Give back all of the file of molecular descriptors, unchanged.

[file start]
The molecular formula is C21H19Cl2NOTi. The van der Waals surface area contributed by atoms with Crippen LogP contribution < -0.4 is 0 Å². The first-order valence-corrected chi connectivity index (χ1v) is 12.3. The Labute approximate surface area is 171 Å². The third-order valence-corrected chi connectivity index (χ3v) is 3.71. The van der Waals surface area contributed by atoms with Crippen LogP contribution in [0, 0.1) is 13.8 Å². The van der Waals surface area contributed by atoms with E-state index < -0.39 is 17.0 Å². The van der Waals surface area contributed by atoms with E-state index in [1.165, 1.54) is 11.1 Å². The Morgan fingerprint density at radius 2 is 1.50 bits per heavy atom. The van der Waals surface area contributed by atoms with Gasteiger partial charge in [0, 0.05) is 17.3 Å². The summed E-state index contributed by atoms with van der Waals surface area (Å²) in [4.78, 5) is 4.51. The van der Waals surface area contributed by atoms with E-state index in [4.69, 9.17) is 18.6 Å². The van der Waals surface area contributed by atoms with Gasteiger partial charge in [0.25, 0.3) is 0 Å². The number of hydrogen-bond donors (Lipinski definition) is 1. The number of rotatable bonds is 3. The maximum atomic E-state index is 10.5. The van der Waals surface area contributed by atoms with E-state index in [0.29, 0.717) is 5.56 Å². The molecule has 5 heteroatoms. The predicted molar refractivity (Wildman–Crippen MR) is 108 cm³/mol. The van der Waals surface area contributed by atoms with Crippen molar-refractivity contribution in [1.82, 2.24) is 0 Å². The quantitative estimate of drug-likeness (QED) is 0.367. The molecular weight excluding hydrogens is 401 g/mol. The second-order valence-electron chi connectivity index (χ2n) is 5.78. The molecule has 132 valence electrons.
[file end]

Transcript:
The molecular formula is C21H19Cl2NOTi. The van der Waals surface area contributed by atoms with Crippen LogP contribution < -0.4 is 0 Å². The first-order valence-corrected chi connectivity index (χ1v) is 12.3. The Labute approximate surface area is 171 Å². The third-order valence-corrected chi connectivity index (χ3v) is 3.71. The van der Waals surface area contributed by atoms with Crippen LogP contribution in [0, 0.1) is 13.8 Å². The van der Waals surface area contributed by atoms with E-state index < -0.39 is 17.0 Å². The van der Waals surface area contributed by atoms with E-state index in [1.165, 1.54) is 11.1 Å². The Morgan fingerprint density at radius 2 is 1.50 bits per heavy atom. The van der Waals surface area contributed by atoms with Gasteiger partial charge in [0, 0.05) is 17.3 Å². The summed E-state index contributed by atoms with van der Waals surface area (Å²) in [4.78, 5) is 4.51. The van der Waals surface area contributed by atoms with E-state index in [4.69, 9.17) is 18.6 Å². The van der Waals surface area contributed by atoms with Gasteiger partial charge in [0.25, 0.3) is 0 Å². The number of hydrogen-bond donors (Lipinski definition) is 1. The number of rotatable bonds is 3. The maximum atomic E-state index is 10.5. The van der Waals surface area contributed by atoms with E-state index in [0.29, 0.717) is 5.56 Å². The molecule has 5 heteroatoms. The predicted molar refractivity (Wildman–Crippen MR) is 108 cm³/mol. The van der Waals surface area contributed by atoms with Crippen molar-refractivity contribution in [1.82, 2.24) is 0 Å². The quantitative estimate of drug-likeness (QED) is 0.367. The molecular weight excluding hydrogens is 401 g/mol. The second-order valence-electron chi connectivity index (χ2n) is 5.78. The molecule has 132 valence electrons.